Stress at work and in life is not uncommon, especially when things are challenging or something bad happens. When I think about stress, I think about healthy stress versus unhealthy stress. Healthy stress motivates us to complete a task. Unhealthy stress takes a toll on our mental and physical health. How do we find the balance before we tip into unhealthy stress?
An idea struck me this week while listening to a podcast. One of the co-hosts were discussing something bad that had happened and she said, “You know, I’m just not taking it on.” She was talking about the emotional baggage that comes with negative experiences. She elaborated that while she was taking steps to deal with the issue at hand, she made the decision not to slip into the negative thinking that she knew was possible with the situation she was dealt. She had made “I’m not taking that on” as her mantra. The other co-host exclaimed, “I didn’t know you didn’t have to take it on!”
It got me thinking. What do I take on emotionally that I could just not take on? I find that I am the most stressed when I take on the stress of the people I am helping or the issue I am trying to solve. Often, it makes me less productive because I spend time worrying when I could be strategizing or acting. I am able to strategize more effectively when I am clear-minded and objective. Taking on others’ stress is an easy trap to fall into when helping family, friends or clients with an issue, especially if you are naturally an empathetic person. The idea that we have the option to decide what we take on emotionally felt freeing and almost necessary to me. In fact, it is important to lighten your own load so that you can best help those around you. As they say when you are on an airplane – put on your oxygen mask before you help others. If you are in a good head space, you are able to better help those important to you when they need it most.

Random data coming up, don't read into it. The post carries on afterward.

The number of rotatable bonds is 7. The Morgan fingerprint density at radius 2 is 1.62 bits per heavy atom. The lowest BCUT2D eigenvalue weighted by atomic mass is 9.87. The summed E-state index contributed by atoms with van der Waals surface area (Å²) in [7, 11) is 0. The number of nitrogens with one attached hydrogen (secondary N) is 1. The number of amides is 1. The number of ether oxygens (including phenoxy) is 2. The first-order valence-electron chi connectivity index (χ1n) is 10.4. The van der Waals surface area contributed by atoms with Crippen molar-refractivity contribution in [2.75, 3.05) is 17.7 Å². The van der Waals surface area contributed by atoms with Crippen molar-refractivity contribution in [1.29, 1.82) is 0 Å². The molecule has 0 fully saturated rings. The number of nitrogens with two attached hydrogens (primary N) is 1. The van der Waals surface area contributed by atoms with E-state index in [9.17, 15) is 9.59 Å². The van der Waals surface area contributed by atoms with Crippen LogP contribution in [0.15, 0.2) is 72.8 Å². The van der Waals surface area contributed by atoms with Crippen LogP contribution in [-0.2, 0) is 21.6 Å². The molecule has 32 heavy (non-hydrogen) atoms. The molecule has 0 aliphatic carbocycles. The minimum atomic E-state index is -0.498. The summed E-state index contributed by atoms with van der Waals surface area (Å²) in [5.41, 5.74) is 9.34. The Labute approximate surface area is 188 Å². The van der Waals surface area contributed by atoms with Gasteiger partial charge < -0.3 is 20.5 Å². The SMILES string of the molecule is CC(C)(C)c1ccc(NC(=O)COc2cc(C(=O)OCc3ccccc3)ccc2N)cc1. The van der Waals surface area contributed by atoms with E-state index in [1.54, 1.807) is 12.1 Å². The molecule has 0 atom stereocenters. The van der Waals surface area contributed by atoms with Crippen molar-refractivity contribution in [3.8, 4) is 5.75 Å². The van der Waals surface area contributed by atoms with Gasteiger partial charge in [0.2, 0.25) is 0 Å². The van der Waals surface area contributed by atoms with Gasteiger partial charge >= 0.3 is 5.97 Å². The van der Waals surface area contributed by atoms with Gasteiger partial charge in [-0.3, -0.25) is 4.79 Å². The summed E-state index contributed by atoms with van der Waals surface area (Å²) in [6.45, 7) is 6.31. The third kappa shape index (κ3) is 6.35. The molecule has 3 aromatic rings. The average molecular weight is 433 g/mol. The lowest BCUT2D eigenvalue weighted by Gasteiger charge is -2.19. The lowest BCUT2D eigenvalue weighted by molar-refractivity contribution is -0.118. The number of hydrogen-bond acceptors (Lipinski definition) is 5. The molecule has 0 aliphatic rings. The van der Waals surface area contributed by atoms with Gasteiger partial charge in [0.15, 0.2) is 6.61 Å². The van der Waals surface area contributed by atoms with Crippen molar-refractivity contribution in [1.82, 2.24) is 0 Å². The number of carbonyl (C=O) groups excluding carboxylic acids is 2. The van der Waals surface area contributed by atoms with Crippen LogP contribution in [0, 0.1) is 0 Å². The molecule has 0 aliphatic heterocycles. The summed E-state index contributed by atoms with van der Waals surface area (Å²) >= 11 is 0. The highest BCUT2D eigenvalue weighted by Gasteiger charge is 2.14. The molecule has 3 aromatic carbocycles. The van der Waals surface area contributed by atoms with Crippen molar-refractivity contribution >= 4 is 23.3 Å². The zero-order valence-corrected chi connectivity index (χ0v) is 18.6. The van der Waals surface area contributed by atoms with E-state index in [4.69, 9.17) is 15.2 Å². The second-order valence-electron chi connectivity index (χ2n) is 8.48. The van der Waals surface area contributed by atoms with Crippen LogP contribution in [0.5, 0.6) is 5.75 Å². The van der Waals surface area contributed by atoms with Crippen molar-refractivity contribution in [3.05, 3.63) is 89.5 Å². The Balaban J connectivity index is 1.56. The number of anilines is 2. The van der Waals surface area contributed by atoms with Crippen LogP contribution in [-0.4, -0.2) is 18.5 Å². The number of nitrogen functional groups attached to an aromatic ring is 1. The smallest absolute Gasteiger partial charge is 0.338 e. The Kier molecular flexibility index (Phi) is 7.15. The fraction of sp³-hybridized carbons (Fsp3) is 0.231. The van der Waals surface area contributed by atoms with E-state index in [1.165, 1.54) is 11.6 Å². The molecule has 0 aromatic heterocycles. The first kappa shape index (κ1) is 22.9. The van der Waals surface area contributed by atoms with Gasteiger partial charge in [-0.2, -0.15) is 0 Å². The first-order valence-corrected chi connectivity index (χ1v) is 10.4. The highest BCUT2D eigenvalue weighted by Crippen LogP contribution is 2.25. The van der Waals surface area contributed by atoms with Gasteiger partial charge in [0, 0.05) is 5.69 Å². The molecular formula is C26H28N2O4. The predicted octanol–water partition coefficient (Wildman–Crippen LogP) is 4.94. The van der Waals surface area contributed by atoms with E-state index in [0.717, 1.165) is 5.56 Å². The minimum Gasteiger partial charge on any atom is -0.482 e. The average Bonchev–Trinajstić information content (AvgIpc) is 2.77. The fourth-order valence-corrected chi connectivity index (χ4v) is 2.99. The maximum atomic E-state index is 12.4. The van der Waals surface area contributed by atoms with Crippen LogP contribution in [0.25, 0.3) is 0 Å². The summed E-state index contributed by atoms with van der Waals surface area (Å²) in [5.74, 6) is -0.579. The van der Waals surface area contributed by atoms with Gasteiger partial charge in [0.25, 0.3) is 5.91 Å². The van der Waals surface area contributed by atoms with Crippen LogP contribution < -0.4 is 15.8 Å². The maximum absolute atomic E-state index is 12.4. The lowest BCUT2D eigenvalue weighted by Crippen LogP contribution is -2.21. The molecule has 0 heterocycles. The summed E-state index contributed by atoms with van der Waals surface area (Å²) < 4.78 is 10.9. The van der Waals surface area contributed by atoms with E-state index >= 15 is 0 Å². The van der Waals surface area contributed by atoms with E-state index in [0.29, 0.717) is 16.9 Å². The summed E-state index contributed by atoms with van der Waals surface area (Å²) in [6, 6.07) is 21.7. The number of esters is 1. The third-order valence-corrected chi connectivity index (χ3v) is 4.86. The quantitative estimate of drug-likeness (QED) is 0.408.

The same way that you prioritize your tasks, prioritize your worries. Some things in life require our worries but what can you do to lighten your emotional load a bit? Take time to strategize your emotional health. Check in and ask yourself what’s causing you emotional discomfort. That pit at the bottom of your stomach? It usually has a message. When you recognize what it is, evaluate how necessary that worry is. Ask yourself if it is your worry or someone else’s. Ask yourself what requires your attention and if the worry is required to complete the task. Then take a deep breath, because you’ve got this!